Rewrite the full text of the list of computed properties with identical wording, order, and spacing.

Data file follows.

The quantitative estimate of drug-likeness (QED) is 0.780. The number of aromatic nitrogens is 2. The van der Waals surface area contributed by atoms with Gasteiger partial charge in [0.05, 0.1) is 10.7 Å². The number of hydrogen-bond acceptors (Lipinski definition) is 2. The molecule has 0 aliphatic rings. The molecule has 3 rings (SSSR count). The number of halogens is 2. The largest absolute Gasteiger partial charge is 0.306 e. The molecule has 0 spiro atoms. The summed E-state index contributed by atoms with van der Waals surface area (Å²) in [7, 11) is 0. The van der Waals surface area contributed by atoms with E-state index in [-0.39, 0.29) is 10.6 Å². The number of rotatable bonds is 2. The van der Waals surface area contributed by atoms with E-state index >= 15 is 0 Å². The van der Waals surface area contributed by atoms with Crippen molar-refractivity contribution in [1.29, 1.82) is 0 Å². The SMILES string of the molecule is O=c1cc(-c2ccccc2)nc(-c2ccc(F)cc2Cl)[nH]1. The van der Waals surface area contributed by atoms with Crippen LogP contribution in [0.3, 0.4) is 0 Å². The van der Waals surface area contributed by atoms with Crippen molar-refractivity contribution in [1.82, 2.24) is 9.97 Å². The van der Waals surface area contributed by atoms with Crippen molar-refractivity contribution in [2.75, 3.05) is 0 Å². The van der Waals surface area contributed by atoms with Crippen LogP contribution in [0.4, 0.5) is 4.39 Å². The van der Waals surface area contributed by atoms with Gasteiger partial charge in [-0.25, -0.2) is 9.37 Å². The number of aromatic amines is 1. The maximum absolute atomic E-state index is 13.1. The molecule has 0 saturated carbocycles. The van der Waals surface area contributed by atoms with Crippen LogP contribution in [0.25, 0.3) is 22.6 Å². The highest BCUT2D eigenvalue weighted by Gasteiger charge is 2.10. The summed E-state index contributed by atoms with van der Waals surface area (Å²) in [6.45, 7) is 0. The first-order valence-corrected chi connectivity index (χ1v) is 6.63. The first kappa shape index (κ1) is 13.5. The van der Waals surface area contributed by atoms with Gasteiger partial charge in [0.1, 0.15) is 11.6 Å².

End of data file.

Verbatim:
The quantitative estimate of drug-likeness (QED) is 0.780. The number of aromatic nitrogens is 2. The van der Waals surface area contributed by atoms with Gasteiger partial charge in [0.05, 0.1) is 10.7 Å². The number of hydrogen-bond acceptors (Lipinski definition) is 2. The molecule has 0 aliphatic rings. The molecule has 3 rings (SSSR count). The number of halogens is 2. The largest absolute Gasteiger partial charge is 0.306 e. The molecule has 0 spiro atoms. The summed E-state index contributed by atoms with van der Waals surface area (Å²) in [7, 11) is 0. The van der Waals surface area contributed by atoms with E-state index in [-0.39, 0.29) is 10.6 Å². The number of rotatable bonds is 2. The van der Waals surface area contributed by atoms with E-state index >= 15 is 0 Å². The van der Waals surface area contributed by atoms with Crippen molar-refractivity contribution in [1.29, 1.82) is 0 Å². The SMILES string of the molecule is O=c1cc(-c2ccccc2)nc(-c2ccc(F)cc2Cl)[nH]1. The van der Waals surface area contributed by atoms with Crippen LogP contribution in [0.3, 0.4) is 0 Å². The van der Waals surface area contributed by atoms with Crippen molar-refractivity contribution in [1.82, 2.24) is 9.97 Å². The van der Waals surface area contributed by atoms with Crippen molar-refractivity contribution in [2.75, 3.05) is 0 Å². The van der Waals surface area contributed by atoms with Crippen LogP contribution in [0.4, 0.5) is 4.39 Å². The van der Waals surface area contributed by atoms with Gasteiger partial charge in [-0.25, -0.2) is 9.37 Å². The number of aromatic amines is 1. The maximum absolute atomic E-state index is 13.1. The molecule has 0 saturated carbocycles. The van der Waals surface area contributed by atoms with Crippen LogP contribution in [0.25, 0.3) is 22.6 Å². The highest BCUT2D eigenvalue weighted by Gasteiger charge is 2.10. The summed E-state index contributed by atoms with van der Waals surface area (Å²) in [6.45, 7) is 0. The first-order valence-corrected chi connectivity index (χ1v) is 6.63. The first kappa shape index (κ1) is 13.5. The van der Waals surface area contributed by atoms with Gasteiger partial charge in [0.1, 0.15) is 11.6 Å².